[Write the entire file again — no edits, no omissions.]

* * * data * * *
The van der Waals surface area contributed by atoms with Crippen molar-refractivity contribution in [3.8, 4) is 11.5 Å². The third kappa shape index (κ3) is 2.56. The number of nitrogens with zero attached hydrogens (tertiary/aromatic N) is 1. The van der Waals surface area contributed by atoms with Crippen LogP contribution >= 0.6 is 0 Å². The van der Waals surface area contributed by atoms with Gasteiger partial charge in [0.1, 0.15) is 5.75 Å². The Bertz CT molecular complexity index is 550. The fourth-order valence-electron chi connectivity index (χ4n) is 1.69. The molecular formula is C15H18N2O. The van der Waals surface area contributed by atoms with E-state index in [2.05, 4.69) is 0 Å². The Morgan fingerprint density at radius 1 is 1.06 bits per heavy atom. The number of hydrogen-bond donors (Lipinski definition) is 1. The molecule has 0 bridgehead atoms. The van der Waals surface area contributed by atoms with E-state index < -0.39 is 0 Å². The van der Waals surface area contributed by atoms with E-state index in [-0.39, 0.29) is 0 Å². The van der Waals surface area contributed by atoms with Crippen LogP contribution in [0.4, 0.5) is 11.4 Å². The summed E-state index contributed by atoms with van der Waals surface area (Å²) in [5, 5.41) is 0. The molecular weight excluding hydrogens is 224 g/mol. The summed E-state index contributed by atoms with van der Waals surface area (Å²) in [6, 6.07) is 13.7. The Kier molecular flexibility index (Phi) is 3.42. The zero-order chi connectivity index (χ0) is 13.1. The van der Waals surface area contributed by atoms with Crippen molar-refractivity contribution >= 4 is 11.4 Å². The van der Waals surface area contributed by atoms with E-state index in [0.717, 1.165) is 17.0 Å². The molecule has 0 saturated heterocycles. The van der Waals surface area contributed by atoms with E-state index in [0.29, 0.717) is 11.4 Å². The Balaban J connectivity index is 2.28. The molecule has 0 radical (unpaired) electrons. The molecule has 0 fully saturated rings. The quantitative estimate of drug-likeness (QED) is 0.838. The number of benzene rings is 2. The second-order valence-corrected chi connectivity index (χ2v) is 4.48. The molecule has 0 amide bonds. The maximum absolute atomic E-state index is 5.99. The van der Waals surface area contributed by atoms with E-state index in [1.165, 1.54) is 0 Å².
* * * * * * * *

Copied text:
The van der Waals surface area contributed by atoms with Crippen molar-refractivity contribution in [3.8, 4) is 11.5 Å². The third kappa shape index (κ3) is 2.56. The number of nitrogens with zero attached hydrogens (tertiary/aromatic N) is 1. The van der Waals surface area contributed by atoms with Crippen LogP contribution >= 0.6 is 0 Å². The van der Waals surface area contributed by atoms with Gasteiger partial charge in [0.1, 0.15) is 5.75 Å². The Bertz CT molecular complexity index is 550. The fourth-order valence-electron chi connectivity index (χ4n) is 1.69. The molecular formula is C15H18N2O. The van der Waals surface area contributed by atoms with E-state index in [2.05, 4.69) is 0 Å². The Morgan fingerprint density at radius 1 is 1.06 bits per heavy atom. The number of hydrogen-bond donors (Lipinski definition) is 1. The molecule has 0 bridgehead atoms. The van der Waals surface area contributed by atoms with E-state index < -0.39 is 0 Å². The van der Waals surface area contributed by atoms with E-state index in [-0.39, 0.29) is 0 Å². The van der Waals surface area contributed by atoms with Crippen LogP contribution in [0.4, 0.5) is 11.4 Å². The summed E-state index contributed by atoms with van der Waals surface area (Å²) in [5, 5.41) is 0. The molecular weight excluding hydrogens is 224 g/mol. The summed E-state index contributed by atoms with van der Waals surface area (Å²) in [6, 6.07) is 13.7. The Kier molecular flexibility index (Phi) is 3.42. The zero-order chi connectivity index (χ0) is 13.1. The van der Waals surface area contributed by atoms with Crippen molar-refractivity contribution >= 4 is 11.4 Å². The van der Waals surface area contributed by atoms with E-state index in [0.717, 1.165) is 17.0 Å². The molecule has 0 saturated heterocycles. The van der Waals surface area contributed by atoms with E-state index in [0.29, 0.717) is 11.4 Å². The Balaban J connectivity index is 2.28. The molecule has 0 radical (unpaired) electrons. The molecule has 0 fully saturated rings. The quantitative estimate of drug-likeness (QED) is 0.838. The number of benzene rings is 2. The second-order valence-corrected chi connectivity index (χ2v) is 4.48. The molecule has 0 amide bonds. The maximum absolute atomic E-state index is 5.99. The van der Waals surface area contributed by atoms with E-state index in [1.165, 1.54) is 0 Å².